Tridroid Records opened its doors in 2012 and has specialized in seeing many underground metal albums make their way into the public’s hands. Through unique label signings and limited edition cassette releases Tridroid has been a crucial component in the metal landscape. Earlier this year the label changed hands to Christine Kelly and under her ownership the label has seen even more signings; Final Sign, and Violet Cold to name a few. Passion for the music obviously comes first (more on this later) and because of this every aspect of the label has seen new life since she took the helm. We recently spoke with Christine to dig a little deeper behind the scenes, see what she had to say after the jump.
How did you first get into being so involved in the music industry and have you achieved all your wildest dreams that you set out to achieve? How meteoric was your rise to the top?
Whenever I’m interested in something, I tend to become obsessed – I want to know everything about everything. When I was about 8, I got obsessed with different kinds of car door handles (don’t even bother asking, I have no good answer). At 11, I was obsessed with sneakers. I’d always been around music – my father is an organist and I started playing classical piano at 6. Around 12 or 13, I started buying my own music and became obsessed . I always wanted more – still do! In college, I became the Metal Director of the college station (WQFS) and got to talk to label promoters, conduct interviews, and go to any show I wanted – and I went to as many as I could. I always wanted to know how everything worked – how records were made, how distribution worked, who did what. It may seem weird, but I never really wanted to play in a band. This quote from Tallulah Bankhead always rang really true to me: “If you really want to help the American theater, don’t be an actress, dahling. Be an audience.” So I decided to be the best damn audience I could. I wanted to be a music writer, so I wrote a message to Marty Rytkonen at Worm Gear that said, “I love your zine, but it’s a total sausage party. You need a girl writing for you and it should be me.” Amazingly enough, he obliged! So I was able to dig in deeper from that angle. I also helped briefly with a label a few years ago and learned a bit about the ropes, so when the Tridroid opportunity came up I jumped at it. My wildest dreams, though? That would be to support myself by supporting music. We’ll see how things go.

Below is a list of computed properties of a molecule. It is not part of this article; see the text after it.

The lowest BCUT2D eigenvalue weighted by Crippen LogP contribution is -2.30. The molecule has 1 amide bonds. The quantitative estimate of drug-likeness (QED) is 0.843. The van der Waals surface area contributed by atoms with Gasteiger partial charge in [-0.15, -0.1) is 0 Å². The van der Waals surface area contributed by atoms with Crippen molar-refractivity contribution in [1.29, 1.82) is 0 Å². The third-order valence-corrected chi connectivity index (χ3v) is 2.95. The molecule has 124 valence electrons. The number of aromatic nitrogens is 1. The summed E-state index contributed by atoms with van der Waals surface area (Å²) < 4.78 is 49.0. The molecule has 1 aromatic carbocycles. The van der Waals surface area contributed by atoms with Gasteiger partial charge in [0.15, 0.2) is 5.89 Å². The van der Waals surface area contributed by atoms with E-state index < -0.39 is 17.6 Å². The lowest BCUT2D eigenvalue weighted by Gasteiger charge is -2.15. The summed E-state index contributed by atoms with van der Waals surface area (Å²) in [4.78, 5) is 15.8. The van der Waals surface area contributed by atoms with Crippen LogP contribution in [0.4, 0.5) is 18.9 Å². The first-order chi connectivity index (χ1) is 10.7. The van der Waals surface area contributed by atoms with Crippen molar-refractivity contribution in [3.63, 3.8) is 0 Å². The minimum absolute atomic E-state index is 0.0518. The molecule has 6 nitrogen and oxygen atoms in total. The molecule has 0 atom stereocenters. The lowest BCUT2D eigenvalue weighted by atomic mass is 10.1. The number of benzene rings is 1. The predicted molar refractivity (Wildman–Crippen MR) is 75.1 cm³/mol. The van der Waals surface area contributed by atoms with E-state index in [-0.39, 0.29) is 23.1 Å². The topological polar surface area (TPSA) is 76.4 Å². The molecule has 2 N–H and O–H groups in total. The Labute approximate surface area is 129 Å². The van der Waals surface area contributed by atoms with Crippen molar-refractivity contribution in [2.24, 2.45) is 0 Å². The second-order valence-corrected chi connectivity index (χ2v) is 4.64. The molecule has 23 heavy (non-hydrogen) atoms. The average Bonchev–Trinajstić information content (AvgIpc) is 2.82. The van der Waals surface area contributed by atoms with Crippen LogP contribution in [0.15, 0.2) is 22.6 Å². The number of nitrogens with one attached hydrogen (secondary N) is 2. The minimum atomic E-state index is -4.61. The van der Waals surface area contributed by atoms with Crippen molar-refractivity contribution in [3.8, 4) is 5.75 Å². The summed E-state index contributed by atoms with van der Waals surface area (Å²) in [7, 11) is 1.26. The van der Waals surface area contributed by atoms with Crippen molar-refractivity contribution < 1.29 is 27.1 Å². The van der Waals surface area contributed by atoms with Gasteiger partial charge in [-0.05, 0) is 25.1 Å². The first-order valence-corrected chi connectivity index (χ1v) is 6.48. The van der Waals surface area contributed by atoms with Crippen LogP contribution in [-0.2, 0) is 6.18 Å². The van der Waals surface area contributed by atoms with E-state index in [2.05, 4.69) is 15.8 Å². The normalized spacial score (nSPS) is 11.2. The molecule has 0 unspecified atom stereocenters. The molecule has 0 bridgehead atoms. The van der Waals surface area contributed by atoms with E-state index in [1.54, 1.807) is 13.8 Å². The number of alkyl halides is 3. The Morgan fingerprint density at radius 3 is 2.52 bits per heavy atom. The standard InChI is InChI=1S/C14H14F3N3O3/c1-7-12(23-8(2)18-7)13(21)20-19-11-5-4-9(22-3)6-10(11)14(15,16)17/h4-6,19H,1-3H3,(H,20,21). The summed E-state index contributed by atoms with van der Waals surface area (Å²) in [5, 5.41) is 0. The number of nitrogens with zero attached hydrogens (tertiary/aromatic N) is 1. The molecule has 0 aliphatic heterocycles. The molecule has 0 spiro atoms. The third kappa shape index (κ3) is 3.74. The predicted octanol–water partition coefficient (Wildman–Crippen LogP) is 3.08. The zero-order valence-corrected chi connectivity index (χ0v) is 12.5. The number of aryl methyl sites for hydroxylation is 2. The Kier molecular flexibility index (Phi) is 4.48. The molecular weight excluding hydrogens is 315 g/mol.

What’s the most you have ever debased yourself to get a site to review or interview a band on your label that you really cared about?
I haven’t had to yet, but I ain’t too proud to beg. Kind of. Maybe. Actually, I’m pretty glad I have a PR guy who’s in charge of any and all debasement.
What do you see as some of the great things happening in metal and what are some of the worst things happening inside the scene right now?
As for great, the metal scene around me in New York City has grown a lot in the 10 years I’ve lived here – we have an actual dedicated metal venue in Saint Vitus, which I definitely didn’t think would happen after places like North Six closed. There are more amazing shows here than I can even attend at this point and great bands like Anicon, Yellow Eyes, Imperial Triumphant, Bezoar, Luminous Vault, Throaat, Tombs…. just tons of great stuff.
But that does bring me to the worst, because with great growth comes great masses of stupidity, apparently. Lots of irritating people at shows who I wish would stay home and listen to their Mountain Goats records or whatever. I was having a cig outside Vitus at a Krallice/Yellow Eyes show and this dude (from Connecticut or something) said, “Krallice is the fine wine of metal.” Like, what the fuck? Fine wine? Metal isn’t wine. Metal is beer. It could be a craft brew, it could be a Bud Light – but it’s always BEER. And beer kicks wine’s ass 100% of the time.